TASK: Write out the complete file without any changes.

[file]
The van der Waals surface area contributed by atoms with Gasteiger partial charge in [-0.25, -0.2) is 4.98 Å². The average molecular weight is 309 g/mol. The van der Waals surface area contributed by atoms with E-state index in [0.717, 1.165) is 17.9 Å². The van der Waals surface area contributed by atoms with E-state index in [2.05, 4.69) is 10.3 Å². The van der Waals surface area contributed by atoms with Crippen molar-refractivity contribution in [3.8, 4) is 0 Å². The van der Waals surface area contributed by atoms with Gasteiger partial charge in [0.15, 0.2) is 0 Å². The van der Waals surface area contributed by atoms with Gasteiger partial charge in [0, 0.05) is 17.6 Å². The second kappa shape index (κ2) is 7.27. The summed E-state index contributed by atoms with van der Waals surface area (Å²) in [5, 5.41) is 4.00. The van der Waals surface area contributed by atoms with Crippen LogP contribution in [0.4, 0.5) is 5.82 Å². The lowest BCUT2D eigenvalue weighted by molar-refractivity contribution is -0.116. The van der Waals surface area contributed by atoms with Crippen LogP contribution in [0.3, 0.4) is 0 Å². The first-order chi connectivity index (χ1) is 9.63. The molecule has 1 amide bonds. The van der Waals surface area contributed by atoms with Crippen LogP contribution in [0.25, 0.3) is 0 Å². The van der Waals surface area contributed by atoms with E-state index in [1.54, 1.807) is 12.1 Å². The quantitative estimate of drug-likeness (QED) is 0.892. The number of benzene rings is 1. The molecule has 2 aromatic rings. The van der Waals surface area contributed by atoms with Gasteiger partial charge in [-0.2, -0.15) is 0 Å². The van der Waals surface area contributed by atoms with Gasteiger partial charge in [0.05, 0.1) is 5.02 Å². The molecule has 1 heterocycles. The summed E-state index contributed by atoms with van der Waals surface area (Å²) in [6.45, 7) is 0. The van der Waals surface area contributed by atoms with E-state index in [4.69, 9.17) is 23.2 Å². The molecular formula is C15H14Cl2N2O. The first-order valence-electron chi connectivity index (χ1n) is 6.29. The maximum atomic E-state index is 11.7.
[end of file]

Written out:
The van der Waals surface area contributed by atoms with Gasteiger partial charge in [-0.25, -0.2) is 4.98 Å². The average molecular weight is 309 g/mol. The van der Waals surface area contributed by atoms with E-state index in [0.717, 1.165) is 17.9 Å². The van der Waals surface area contributed by atoms with E-state index in [2.05, 4.69) is 10.3 Å². The van der Waals surface area contributed by atoms with Crippen molar-refractivity contribution in [3.8, 4) is 0 Å². The van der Waals surface area contributed by atoms with Gasteiger partial charge in [0.15, 0.2) is 0 Å². The van der Waals surface area contributed by atoms with Gasteiger partial charge in [0, 0.05) is 17.6 Å². The second kappa shape index (κ2) is 7.27. The summed E-state index contributed by atoms with van der Waals surface area (Å²) in [5, 5.41) is 4.00. The van der Waals surface area contributed by atoms with Crippen LogP contribution in [0.4, 0.5) is 5.82 Å². The lowest BCUT2D eigenvalue weighted by molar-refractivity contribution is -0.116. The van der Waals surface area contributed by atoms with Crippen LogP contribution in [0.3, 0.4) is 0 Å². The first-order chi connectivity index (χ1) is 9.63. The molecule has 1 amide bonds. The van der Waals surface area contributed by atoms with Crippen LogP contribution in [0.25, 0.3) is 0 Å². The van der Waals surface area contributed by atoms with E-state index in [1.54, 1.807) is 12.1 Å². The quantitative estimate of drug-likeness (QED) is 0.892. The number of benzene rings is 1. The molecule has 2 aromatic rings. The van der Waals surface area contributed by atoms with Gasteiger partial charge in [-0.2, -0.15) is 0 Å². The van der Waals surface area contributed by atoms with Gasteiger partial charge in [0.05, 0.1) is 5.02 Å². The molecule has 1 heterocycles. The summed E-state index contributed by atoms with van der Waals surface area (Å²) in [6.45, 7) is 0. The van der Waals surface area contributed by atoms with E-state index in [4.69, 9.17) is 23.2 Å². The molecular formula is C15H14Cl2N2O. The first-order valence-electron chi connectivity index (χ1n) is 6.29. The maximum atomic E-state index is 11.7.